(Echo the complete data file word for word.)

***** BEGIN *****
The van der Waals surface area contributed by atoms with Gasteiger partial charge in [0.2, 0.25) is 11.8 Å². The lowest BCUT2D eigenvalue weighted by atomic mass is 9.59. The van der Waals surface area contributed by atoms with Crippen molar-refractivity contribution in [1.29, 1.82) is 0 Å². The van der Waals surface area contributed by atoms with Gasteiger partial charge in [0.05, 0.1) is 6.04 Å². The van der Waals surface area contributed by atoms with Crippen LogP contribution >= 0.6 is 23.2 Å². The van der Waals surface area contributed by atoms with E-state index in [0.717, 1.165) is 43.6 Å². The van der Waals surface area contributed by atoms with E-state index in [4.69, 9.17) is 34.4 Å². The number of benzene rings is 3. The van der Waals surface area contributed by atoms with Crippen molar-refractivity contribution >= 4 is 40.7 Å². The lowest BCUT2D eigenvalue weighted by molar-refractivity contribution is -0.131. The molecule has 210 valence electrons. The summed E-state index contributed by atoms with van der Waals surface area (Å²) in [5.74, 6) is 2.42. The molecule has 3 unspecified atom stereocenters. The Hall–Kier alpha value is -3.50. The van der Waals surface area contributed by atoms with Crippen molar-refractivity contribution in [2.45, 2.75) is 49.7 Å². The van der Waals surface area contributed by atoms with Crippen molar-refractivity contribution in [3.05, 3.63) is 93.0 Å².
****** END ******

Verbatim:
The van der Waals surface area contributed by atoms with Gasteiger partial charge in [0.2, 0.25) is 11.8 Å². The lowest BCUT2D eigenvalue weighted by atomic mass is 9.59. The van der Waals surface area contributed by atoms with Crippen molar-refractivity contribution in [1.29, 1.82) is 0 Å². The van der Waals surface area contributed by atoms with Gasteiger partial charge in [0.05, 0.1) is 6.04 Å². The van der Waals surface area contributed by atoms with Crippen LogP contribution >= 0.6 is 23.2 Å². The van der Waals surface area contributed by atoms with E-state index in [0.717, 1.165) is 43.6 Å². The van der Waals surface area contributed by atoms with E-state index in [4.69, 9.17) is 34.4 Å². The number of benzene rings is 3. The van der Waals surface area contributed by atoms with Crippen molar-refractivity contribution >= 4 is 40.7 Å². The lowest BCUT2D eigenvalue weighted by molar-refractivity contribution is -0.131. The molecule has 210 valence electrons. The summed E-state index contributed by atoms with van der Waals surface area (Å²) in [5.74, 6) is 2.42. The molecule has 3 unspecified atom stereocenters. The Hall–Kier alpha value is -3.50. The van der Waals surface area contributed by atoms with Crippen molar-refractivity contribution in [2.45, 2.75) is 49.7 Å². The van der Waals surface area contributed by atoms with Crippen molar-refractivity contribution in [3.05, 3.63) is 93.0 Å².